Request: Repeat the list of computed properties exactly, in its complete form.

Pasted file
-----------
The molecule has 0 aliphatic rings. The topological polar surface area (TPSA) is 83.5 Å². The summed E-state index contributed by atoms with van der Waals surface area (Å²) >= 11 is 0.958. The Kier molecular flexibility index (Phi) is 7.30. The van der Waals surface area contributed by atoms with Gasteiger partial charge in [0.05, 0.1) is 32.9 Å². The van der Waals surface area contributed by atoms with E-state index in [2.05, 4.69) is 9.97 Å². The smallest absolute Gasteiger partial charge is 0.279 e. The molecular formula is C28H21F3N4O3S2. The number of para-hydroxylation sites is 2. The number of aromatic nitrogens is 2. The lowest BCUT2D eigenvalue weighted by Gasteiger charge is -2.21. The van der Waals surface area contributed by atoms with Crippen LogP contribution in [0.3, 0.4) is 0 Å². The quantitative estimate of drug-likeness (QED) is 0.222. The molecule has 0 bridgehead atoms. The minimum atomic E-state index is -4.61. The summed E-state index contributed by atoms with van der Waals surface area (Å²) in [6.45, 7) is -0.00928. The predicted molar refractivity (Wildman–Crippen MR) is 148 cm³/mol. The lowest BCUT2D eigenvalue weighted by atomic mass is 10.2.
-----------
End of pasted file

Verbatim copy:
The molecule has 0 aliphatic rings. The topological polar surface area (TPSA) is 83.5 Å². The summed E-state index contributed by atoms with van der Waals surface area (Å²) >= 11 is 0.958. The Kier molecular flexibility index (Phi) is 7.30. The van der Waals surface area contributed by atoms with Gasteiger partial charge in [0.05, 0.1) is 32.9 Å². The van der Waals surface area contributed by atoms with E-state index in [2.05, 4.69) is 9.97 Å². The smallest absolute Gasteiger partial charge is 0.279 e. The molecular formula is C28H21F3N4O3S2. The number of para-hydroxylation sites is 2. The number of aromatic nitrogens is 2. The lowest BCUT2D eigenvalue weighted by Gasteiger charge is -2.21. The van der Waals surface area contributed by atoms with Crippen LogP contribution in [0.3, 0.4) is 0 Å². The quantitative estimate of drug-likeness (QED) is 0.222. The molecule has 0 bridgehead atoms. The minimum atomic E-state index is -4.61. The summed E-state index contributed by atoms with van der Waals surface area (Å²) in [6.45, 7) is -0.00928. The predicted molar refractivity (Wildman–Crippen MR) is 148 cm³/mol. The lowest BCUT2D eigenvalue weighted by atomic mass is 10.2.